Repost: Diesel Career Advice - Diesel Bombers



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Old 11-28-2016, 06:42 AM
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Default Repost: Diesel Career Advice

Hello Everybody! Sorry to repost but I never got a response in general...I thought maybe this would be a better thread for this topic! So here goes...!!


So I was curious on what the Diesel Wrenches of the site considered the best way to get into the Diesel world is!


I am currently in the Navy as an ABE (Working on the Catapults and Arresting Gear on Aircraft Carriers, so nothing diesel related as of now) So I'll have money for schooling if that's the best way to get started, like going to a UTI or something like that.


Or should I just go directly to a shop and give them a résumé and hope they give me a shot right when I get out?


I love diesels and I KNOW it's what I was meant for, but I don't have a lot of knowledge with them (YET)


I've done quite a bit of research so don't worry I'm not in it for the money, it's what I love and want to do. And trust me after the Navy I'm all about doing something 'cause I WANT to not because someone told me to do it. I'd rather be happy working and making a living honestly then making a lot and miserable.


Anyway...any advice is greatly appreciated! Thanks!
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Old 01-05-2017, 09:34 PM
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Really? 1200 views and not a single response...Wow...
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Old 01-05-2017, 10:15 PM
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If your interested in the heavy side of diesel I would get Caterpillar certified. Butler Cat in the mid west does a program called the "Think Big" program where they hire you on, and send you to school at Lake Area Tech in Watertown, SD. You work in the shop for 3 months and then go to class for 3 months so on and so forth for 2 years. I know a couple guys that went that route and learned a lot. They always get hired first over the rest of us who just went to some random Tech School.
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Old 04-06-2017, 11:39 AM
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there are tons of ways to work on grease smashers. I prefer the fleet side of it vrs the service side. some type of certificate will help you get in the door anywhere. doesn't mean your an idiot without it, it just shows your trainable. ASE certs are nice and you can get those on your own. books cost $150. start out pay is gonna most likely be low. you will probably be a greaser watching and learning someone more experienced. tools are expensive! your never done buying them. Ide advise you to start somewhere that specializes in what you enjoy. that ways you can grow a specific skill set and not just be a generic wrench. be a bad *** in an area and knowledgeable in the field. you will be happier and get paid more.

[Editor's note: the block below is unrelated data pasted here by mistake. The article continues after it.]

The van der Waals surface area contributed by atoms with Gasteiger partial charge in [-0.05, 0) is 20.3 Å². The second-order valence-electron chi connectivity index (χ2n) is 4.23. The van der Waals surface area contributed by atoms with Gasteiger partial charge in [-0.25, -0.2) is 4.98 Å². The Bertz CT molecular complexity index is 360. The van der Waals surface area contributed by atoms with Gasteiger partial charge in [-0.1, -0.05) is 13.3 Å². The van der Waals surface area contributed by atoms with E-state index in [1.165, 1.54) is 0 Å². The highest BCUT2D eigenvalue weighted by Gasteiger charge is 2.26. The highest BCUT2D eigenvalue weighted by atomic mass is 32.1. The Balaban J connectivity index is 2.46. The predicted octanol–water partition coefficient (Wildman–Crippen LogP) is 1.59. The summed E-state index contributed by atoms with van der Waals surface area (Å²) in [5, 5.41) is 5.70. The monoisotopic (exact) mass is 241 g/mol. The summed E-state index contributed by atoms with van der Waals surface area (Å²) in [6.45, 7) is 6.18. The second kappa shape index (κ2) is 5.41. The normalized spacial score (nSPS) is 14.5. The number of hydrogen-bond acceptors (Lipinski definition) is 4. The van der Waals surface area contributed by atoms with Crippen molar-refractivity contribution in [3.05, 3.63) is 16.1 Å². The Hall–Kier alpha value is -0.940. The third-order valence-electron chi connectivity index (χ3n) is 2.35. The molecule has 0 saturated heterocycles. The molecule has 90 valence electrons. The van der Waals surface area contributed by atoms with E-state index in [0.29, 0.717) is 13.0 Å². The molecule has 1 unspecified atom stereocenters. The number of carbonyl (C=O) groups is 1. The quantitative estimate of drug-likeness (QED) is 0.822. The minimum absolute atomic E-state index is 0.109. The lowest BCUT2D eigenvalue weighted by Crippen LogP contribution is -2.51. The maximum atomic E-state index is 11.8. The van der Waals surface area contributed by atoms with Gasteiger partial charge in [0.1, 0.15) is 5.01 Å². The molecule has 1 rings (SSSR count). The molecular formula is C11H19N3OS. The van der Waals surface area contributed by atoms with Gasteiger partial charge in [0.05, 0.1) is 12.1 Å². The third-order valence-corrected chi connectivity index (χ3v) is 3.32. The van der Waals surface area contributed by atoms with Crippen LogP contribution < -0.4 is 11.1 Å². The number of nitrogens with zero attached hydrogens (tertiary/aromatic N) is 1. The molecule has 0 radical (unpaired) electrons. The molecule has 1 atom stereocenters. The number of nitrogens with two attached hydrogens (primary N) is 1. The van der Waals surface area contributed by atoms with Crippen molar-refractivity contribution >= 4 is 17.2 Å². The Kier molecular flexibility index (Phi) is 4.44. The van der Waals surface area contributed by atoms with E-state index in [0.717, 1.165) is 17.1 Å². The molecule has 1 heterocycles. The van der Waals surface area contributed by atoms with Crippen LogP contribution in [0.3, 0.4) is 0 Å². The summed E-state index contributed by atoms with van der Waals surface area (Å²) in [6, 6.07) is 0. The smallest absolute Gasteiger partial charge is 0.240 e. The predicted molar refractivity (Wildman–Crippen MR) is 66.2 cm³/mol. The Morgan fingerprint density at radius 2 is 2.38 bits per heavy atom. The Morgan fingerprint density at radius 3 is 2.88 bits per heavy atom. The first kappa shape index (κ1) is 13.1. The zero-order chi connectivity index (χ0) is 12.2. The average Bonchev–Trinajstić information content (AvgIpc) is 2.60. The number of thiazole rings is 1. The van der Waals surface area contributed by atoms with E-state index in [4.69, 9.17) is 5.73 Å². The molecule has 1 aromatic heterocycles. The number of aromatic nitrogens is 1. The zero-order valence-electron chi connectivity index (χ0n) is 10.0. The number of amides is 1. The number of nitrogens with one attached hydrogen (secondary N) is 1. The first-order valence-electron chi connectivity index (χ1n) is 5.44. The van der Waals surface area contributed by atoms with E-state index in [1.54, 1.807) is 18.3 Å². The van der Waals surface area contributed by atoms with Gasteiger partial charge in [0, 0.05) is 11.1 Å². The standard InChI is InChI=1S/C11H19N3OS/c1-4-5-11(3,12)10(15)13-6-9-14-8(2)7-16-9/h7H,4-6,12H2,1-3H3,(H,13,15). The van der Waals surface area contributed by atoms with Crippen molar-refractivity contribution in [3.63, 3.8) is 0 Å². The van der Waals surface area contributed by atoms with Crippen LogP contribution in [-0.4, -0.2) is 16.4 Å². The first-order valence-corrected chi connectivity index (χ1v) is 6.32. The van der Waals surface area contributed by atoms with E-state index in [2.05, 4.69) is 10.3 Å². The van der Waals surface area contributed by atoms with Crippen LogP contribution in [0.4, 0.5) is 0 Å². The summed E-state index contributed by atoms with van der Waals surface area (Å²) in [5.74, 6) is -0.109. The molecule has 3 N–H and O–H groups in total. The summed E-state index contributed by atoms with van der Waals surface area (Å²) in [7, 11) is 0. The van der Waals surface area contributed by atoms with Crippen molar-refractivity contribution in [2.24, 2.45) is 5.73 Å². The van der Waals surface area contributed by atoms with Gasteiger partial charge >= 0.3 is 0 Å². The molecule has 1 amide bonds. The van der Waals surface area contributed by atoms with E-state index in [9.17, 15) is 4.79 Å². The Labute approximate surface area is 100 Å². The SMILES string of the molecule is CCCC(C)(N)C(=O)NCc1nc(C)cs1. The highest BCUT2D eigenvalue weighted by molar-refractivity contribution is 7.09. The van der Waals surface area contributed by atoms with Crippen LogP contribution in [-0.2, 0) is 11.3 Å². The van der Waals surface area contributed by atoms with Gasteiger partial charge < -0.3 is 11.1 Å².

day in day out customer complaints and their trucks get old
working on your own fleet is much less......... bitchy.......

I once had a semi come in the shop that a bunch of arab decent folks were driving. they had cut a whole in the sleeper and were using that as a toilet so they never had to stop. NASTY! people are gross. consider that when you are laying in their filth replacing a treadle valve.

the performance side of the diesel world is by far and away the fun part. jobs however are extremely few compared to the much much larger heavy side. on the performance side you get to work on clean things and make big horse powers. on the heavy side you throw test lights and go home with busted knuckles.

Last edited by turbo2332; 04-06-2017 at 11:47 AM.
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Old 04-06-2017, 10:48 PM
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Thanks for the responses guys. So Turbo would you say getting the Cert is just as good as, say, an Associates for Diesel Technician? Cause if I'm just as well off with the cert as the associates then I might just do that. Or would you recommend just finding a shop and putting in a resume and application? Thanks!
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Old 04-07-2017, 07:39 AM
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all of the above.
you can get a technical certificate in one year through Ivy Tech while you work.
do the ASE's on the side
while you start from the ground up somewhere.
dealerships are where the money is.
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Old 05-04-2017, 12:00 AM
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Start an apprenticeship and become a journeyman HD mechanic. That will keep you in the diesel world earning some decent $$$. Worry about brand certifications later.

Another way to get into diesels is marine or power (stationary) engineering. Focus is more on monitoring running machinery, but there is always ongoing maintenance and repairs.
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